They also suggested that a minimum of 60 days' notice be required for an insurer to non-renew a policy or to increase its unit premium by more than 25 percent. Mid-term cancellations should be prohibited and premiums should be based on experience ratings. A fourth recommendation was to promote tax-deductible self-insurance through risk pooling and other group arrangements. This would include the expansion of the Risk Retention Act of 1981. A fifth recommendation was to legislate a self-insurance system that would allow small businesses to pay premiums into a fund with pre-tax dollars. These funds could be used for no other purpose than payment so that claims with the fund could be regulated in the same manner as any other insurance company.
A final recommendation was to require the insurance industry to make complete financial disclosures by lines of insurance, so that Congress, state legislatures, and state insurance commissioners may call on it at any time.
There is also a very important need for education in this area. The White House Conference on Small Business urged an on-going program of education to develop awareness in two areas.
First, people need to be aware that the litigious nature of the American public will profoundly affect our way of life as the costs of public and private facilities become unaffordable. Day care centers and playgrounds are closing down. Physicians and other professionals are abandoning their practices. Airplane manufacturers and pharmaceutical companies are discontinuing various products due to the liability insurance crisis.
Second, education should be used to remind us that there is no such thing as a riskless society. Each of us must assume some responsibility for our own safety. The practice of assigning fault to other individuals or institutions has intensified the liability insurance crisis in this country.
These are not complete solutions, but they represent steps in the right direction. We need to revamp the current civil justice system; we need to establish a more uniform standard for product liability; and we need to make liability insurance more available and affordable.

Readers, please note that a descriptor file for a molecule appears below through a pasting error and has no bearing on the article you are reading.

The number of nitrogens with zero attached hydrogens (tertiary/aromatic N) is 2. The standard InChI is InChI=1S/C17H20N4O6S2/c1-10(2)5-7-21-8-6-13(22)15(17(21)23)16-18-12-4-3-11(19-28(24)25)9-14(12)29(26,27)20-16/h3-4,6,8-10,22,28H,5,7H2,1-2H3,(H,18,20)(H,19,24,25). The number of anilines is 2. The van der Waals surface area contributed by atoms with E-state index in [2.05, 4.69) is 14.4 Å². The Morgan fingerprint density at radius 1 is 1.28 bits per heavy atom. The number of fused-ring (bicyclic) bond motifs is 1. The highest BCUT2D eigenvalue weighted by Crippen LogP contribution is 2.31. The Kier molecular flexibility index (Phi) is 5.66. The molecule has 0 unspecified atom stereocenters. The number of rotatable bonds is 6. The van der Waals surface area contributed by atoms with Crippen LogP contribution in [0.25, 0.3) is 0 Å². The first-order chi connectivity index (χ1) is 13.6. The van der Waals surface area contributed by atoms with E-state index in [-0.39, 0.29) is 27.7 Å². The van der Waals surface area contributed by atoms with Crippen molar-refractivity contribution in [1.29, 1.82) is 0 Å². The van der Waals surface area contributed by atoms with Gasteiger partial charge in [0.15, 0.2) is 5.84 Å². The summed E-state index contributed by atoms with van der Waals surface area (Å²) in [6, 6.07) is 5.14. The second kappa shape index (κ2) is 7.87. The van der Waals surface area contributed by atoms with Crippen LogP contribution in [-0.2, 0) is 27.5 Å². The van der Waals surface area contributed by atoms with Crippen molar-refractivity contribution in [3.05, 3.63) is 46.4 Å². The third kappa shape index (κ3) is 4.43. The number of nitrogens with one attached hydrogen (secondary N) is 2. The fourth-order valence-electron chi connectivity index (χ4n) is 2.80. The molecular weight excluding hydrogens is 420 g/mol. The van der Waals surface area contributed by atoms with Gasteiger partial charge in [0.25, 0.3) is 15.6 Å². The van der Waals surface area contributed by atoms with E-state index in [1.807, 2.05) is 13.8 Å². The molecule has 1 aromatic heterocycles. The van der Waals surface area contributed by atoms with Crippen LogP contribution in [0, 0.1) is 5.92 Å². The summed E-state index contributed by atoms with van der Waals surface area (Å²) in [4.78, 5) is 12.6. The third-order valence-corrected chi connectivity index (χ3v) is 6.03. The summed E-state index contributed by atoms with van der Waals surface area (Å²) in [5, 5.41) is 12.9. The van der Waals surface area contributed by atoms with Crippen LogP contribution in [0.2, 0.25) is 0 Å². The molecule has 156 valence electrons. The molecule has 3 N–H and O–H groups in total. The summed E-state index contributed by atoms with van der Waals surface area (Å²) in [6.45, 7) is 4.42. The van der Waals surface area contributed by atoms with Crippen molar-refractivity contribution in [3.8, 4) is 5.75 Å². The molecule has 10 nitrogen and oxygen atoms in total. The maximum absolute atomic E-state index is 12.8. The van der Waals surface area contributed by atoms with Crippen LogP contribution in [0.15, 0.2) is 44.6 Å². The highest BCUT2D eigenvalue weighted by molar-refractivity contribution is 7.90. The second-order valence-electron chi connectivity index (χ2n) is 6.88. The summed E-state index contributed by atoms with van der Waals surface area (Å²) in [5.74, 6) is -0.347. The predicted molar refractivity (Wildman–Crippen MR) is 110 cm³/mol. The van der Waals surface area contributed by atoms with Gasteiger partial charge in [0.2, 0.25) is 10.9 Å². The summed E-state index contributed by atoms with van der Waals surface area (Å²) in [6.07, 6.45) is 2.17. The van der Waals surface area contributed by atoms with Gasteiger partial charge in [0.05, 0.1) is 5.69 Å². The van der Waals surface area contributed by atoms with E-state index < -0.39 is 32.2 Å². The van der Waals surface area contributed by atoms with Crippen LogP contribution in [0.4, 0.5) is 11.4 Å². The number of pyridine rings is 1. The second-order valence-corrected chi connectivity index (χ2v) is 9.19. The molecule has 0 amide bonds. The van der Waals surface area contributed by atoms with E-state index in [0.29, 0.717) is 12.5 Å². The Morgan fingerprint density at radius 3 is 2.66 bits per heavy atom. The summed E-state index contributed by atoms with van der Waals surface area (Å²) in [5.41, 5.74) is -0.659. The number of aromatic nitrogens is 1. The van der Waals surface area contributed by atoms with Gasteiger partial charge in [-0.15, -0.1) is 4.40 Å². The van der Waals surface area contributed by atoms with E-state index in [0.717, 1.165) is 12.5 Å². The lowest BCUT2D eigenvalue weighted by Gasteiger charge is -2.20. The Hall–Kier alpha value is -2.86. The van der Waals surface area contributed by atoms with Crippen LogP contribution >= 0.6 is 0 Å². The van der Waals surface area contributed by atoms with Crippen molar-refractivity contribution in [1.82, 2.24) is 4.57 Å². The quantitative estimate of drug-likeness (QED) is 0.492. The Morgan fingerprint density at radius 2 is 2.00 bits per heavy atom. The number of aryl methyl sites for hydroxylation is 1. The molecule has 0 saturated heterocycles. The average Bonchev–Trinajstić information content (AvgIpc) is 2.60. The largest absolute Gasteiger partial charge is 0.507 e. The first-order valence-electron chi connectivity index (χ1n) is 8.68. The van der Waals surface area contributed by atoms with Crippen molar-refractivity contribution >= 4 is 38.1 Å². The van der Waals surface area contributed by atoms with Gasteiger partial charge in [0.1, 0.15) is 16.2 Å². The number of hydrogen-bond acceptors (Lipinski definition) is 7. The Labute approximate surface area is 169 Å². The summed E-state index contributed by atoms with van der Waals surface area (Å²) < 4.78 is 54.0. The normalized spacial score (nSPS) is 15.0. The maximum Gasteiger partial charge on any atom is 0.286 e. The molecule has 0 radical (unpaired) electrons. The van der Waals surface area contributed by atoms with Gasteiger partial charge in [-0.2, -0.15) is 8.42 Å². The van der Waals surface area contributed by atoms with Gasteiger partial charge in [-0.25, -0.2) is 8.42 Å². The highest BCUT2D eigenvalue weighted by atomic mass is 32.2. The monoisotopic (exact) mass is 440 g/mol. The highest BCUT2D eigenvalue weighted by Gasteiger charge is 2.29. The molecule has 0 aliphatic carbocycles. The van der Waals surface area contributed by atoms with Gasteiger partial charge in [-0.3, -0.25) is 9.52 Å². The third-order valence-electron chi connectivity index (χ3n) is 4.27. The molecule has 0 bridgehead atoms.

Finally, there are a number of biblical principles we can apply to this complex issue. The first principle is the principle of individual responsibility. God holds us accountable for our actions and our negligence. Unfortunately, our society is breeding people who believe they can do anything they want with impunity. But if God holds us accountable, then a society based upon God's laws should also be able to hold us personally responsible.
The second principle is related to the first. Since we are responsible, we can be held liable. The Bible clearly teaches that a person can be held liable if he is the owner of hazardous property (be it a building or a bull) that injures someone.Furthermore, the Bible sets limits on liability depending on the degree of culpability--ranging from unintentional harm to outright negligence.
Third is the principle of justice and restitution. In particular we are talking about justice which is based upon God's law. Government is ordained by God to bring justice to society. Those who harm others either intentionally or through laziness or neglect must pay for their actions and repay those who suffer from their actions. Often a missing element in both our criminal justice system and our civil justice system is restitution. The Bible clearly teaches that those who harm others must make restitution, and often this is neglected in the punishments and penalties assessed in our modern courts. Even when a liable party pays the injured party, it is often through insurance premiums. The wrongdoer does not get personally involved, and I believe this involvement is an important aspect of the biblical principle of restitution.
The United States is considered by many to be the most litigious society in the world. Lawsuits are almost written in America's creed. It's as if the right to life, liberty, and the pursuit of happiness means the right to sue anyone who makes life inconvenient or difficult.
The humanistic world view that prevails today adopts a utopian vision that rejects the doctrine of the fall. According to this view, the world is not fallen, and certainly man is not fallen. What used to be considered an "act of God" has become a context for litigation. Plaintiffs look far and wide for someone who can be found at fault and then sue them.
What has become worse is the erosion of the notion of fault. In tort law, one of the elements in a judgment is negligence. Someone must be at fault. But now the idea of no-fault liability has changed the equation. After all, if there isn't anything known as sin, then why bother to find fault? So the idea of fault has been thrown out of many cases, but not the idea of liability. In the end, individuals and institutions end up being sued even when they don't do anything wrong.
This is the current legal climate that hinders the application of biblical concepts to this important debate over liability insurance. Finding our way back to sanity won't be easy, but the appropriate first step is to apply these biblical principles of personal accountability, liability, and justice and restitution.
1. Richard Willord, "Liability and the Law," Imprimis, Sept. 1987.
2. "The White House Conference on Small Business: Final Recommendations," 17-21 Aug. 1986, 1.
3. Ibid, 1-2.
© 1991 Probe Ministries